Garda tells court Credit Union official showed his father his confidential financial statements
A CREDIT Union allegedly showed a member's father his confidential financial statements indicating the son's loans were in trouble, the High Court heard.
Garda Kevin Martin, a member of St Raphael's Garda Credit Union, claims his data protection rights were breached when a representative of the credit union turned up at his father's home and showed him the documentation.
Garda Martin, who is based in Dublin, is seeking an order that the Data Protection Commissioner conduct an oral hearing into his complaint.
Jim O'Callaghan SC was granted leave to challenge the Commissioner's decision by Mr Justice Seamus Noonan. The application was made ex parte (only one side represented).
In his judicial review application, Garda Martin says he has been a member of St Raphael's since 2004 and in January 2012, the credit union wrote to him asking it to contact one of its representatives in relation to his loan account. He made a number of efforts to contact the representative without success.
In March 2012, he emailed the person who was trying to contact and received a "read receipt" indicating the email had been read, it is claimed.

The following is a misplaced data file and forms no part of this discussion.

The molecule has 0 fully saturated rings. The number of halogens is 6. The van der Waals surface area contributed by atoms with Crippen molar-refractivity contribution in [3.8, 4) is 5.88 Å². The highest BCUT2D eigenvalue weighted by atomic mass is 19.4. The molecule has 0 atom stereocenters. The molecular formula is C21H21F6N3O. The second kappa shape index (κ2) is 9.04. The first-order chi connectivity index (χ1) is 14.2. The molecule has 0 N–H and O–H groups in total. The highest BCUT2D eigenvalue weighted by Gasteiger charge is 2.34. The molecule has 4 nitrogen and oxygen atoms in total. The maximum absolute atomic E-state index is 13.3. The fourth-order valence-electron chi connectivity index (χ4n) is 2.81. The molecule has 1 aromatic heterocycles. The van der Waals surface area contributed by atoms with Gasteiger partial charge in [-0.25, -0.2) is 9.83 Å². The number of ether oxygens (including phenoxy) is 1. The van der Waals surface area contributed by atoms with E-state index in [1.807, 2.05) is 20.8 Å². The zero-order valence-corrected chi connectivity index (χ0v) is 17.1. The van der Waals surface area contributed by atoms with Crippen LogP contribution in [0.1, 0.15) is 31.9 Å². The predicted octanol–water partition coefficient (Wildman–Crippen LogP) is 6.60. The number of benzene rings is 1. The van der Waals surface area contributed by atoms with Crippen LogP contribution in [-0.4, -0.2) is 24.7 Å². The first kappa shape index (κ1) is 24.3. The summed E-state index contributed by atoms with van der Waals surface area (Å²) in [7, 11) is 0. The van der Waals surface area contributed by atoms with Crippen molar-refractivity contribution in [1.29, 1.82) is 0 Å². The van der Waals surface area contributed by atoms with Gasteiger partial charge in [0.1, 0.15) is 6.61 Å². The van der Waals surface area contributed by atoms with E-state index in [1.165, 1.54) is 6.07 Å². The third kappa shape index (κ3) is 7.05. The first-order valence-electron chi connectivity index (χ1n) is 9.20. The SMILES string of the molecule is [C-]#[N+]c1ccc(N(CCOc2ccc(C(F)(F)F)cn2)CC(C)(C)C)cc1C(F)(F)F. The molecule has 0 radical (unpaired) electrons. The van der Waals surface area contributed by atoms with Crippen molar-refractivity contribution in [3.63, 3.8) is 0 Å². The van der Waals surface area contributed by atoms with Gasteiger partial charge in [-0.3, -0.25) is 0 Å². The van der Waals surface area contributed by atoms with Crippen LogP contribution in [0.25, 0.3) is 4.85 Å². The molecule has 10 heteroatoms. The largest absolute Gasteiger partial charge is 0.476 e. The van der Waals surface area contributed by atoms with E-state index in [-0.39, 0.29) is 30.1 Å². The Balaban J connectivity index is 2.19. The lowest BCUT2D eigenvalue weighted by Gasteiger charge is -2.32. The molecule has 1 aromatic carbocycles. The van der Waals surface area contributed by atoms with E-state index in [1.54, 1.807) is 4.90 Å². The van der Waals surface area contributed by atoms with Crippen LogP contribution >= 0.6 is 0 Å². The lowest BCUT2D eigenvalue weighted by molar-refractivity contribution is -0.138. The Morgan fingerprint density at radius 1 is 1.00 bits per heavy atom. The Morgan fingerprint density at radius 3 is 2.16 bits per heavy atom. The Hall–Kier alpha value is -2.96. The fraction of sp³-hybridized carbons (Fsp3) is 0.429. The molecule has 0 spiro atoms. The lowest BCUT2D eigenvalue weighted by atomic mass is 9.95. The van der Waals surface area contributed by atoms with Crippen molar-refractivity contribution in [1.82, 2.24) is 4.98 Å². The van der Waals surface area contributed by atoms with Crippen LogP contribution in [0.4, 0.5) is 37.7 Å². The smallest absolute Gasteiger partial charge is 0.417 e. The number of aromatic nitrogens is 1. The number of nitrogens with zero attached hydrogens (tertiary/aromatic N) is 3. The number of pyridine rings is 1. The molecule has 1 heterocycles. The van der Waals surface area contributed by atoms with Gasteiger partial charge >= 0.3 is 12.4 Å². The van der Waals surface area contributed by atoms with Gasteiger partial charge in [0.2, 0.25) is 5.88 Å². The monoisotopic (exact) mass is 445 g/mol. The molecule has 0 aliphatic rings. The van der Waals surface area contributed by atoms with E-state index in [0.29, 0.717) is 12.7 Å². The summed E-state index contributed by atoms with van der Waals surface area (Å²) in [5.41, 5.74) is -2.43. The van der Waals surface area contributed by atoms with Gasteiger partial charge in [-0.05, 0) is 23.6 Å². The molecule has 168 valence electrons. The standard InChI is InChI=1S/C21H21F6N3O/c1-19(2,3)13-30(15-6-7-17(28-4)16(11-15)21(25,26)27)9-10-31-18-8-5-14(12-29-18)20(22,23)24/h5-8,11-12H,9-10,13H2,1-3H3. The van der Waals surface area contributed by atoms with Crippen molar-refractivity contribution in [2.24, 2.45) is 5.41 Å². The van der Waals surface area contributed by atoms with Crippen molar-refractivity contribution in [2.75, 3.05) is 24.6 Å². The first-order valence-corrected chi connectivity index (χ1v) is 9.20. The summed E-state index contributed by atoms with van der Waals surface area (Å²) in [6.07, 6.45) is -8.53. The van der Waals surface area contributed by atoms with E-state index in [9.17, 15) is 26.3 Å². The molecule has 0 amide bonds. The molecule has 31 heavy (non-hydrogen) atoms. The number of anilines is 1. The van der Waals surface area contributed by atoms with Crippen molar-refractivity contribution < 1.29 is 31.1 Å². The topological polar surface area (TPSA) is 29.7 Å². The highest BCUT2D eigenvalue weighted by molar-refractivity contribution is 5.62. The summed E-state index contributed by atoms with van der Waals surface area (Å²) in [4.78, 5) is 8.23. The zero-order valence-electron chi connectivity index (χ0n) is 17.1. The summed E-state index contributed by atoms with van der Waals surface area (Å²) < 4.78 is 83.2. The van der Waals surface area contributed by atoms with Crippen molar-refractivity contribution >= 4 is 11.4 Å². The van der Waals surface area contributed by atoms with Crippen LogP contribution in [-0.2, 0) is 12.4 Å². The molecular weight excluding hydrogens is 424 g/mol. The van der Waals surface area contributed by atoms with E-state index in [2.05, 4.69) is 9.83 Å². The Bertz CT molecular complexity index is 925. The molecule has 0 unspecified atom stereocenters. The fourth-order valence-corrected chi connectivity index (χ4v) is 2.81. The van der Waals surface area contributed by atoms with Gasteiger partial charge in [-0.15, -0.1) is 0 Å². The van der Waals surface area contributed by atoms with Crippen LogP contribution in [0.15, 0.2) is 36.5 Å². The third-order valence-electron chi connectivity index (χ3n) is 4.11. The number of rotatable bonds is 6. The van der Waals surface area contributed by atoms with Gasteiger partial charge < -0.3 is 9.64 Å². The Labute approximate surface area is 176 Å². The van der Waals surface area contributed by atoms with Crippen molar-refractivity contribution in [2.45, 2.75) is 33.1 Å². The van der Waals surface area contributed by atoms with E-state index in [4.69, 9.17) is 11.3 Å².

This was the last communication he received until he got a phone call from his father saying a man from the credit union had called to his father's house asking to speak to Garda Martin about his loans which were "in trouble".
It is claimed the man said Garda Martin's loans were substantial and he also showed the father a folder containing his financial statements. The man also claimed Garda Martin had ignored the credit union's attempts to contact him.
Garda Martin complained to the Data Protection Commissioner who contacted St Raphael's.
The Commissioner told the garda's solicitor it was not possible for him (Commissioner) to form a definitive opinion on the complaint because it concerned an allegation of a verbal disclosure. It would be impossible to prove personal information was unfairly disclosed under the Data Protection Acts, the Commissioner said.
Garda Martin argued the Commissioner should conduct an oral hearing so a fuller investigation of his complaint can be carried out but this was refused.
Mr O'Callaghan, for Garda Martin, said it was their case that an oral hearing should be conducted in circumstances where there is an issue of fact in dispute and which can only be resolved by hearing the parties involved. It is a matter which could be determined through a short oral hearing, he said.
It is claimed that in refusing a hearing, the Commissioner had breached Garda Martin's rights to natural and constitutional justice.
The matter comes back before the court next month.